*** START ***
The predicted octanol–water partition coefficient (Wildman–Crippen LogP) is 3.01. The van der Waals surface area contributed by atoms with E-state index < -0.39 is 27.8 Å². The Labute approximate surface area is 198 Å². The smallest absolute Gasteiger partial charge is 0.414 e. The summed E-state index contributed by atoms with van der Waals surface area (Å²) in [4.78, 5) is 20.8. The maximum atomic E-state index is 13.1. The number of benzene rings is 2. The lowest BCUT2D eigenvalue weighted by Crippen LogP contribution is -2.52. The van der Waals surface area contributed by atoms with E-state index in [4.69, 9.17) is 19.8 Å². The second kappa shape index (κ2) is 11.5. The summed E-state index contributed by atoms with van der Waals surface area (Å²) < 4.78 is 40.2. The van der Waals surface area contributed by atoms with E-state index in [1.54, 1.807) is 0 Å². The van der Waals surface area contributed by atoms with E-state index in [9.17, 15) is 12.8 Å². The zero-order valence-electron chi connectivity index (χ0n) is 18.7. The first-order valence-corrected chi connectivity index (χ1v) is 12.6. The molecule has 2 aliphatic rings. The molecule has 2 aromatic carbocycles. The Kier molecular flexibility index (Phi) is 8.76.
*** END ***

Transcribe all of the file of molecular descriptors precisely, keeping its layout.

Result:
The predicted octanol–water partition coefficient (Wildman–Crippen LogP) is 3.01. The van der Waals surface area contributed by atoms with E-state index < -0.39 is 27.8 Å². The Labute approximate surface area is 198 Å². The smallest absolute Gasteiger partial charge is 0.414 e. The summed E-state index contributed by atoms with van der Waals surface area (Å²) in [4.78, 5) is 20.8. The maximum atomic E-state index is 13.1. The number of benzene rings is 2. The lowest BCUT2D eigenvalue weighted by Crippen LogP contribution is -2.52. The van der Waals surface area contributed by atoms with E-state index in [4.69, 9.17) is 19.8 Å². The second kappa shape index (κ2) is 11.5. The summed E-state index contributed by atoms with van der Waals surface area (Å²) < 4.78 is 40.2. The van der Waals surface area contributed by atoms with E-state index in [1.54, 1.807) is 0 Å². The van der Waals surface area contributed by atoms with E-state index in [9.17, 15) is 12.8 Å². The zero-order valence-electron chi connectivity index (χ0n) is 18.7. The first-order valence-corrected chi connectivity index (χ1v) is 12.6. The molecule has 2 aliphatic rings. The molecule has 2 aromatic carbocycles. The Kier molecular flexibility index (Phi) is 8.76.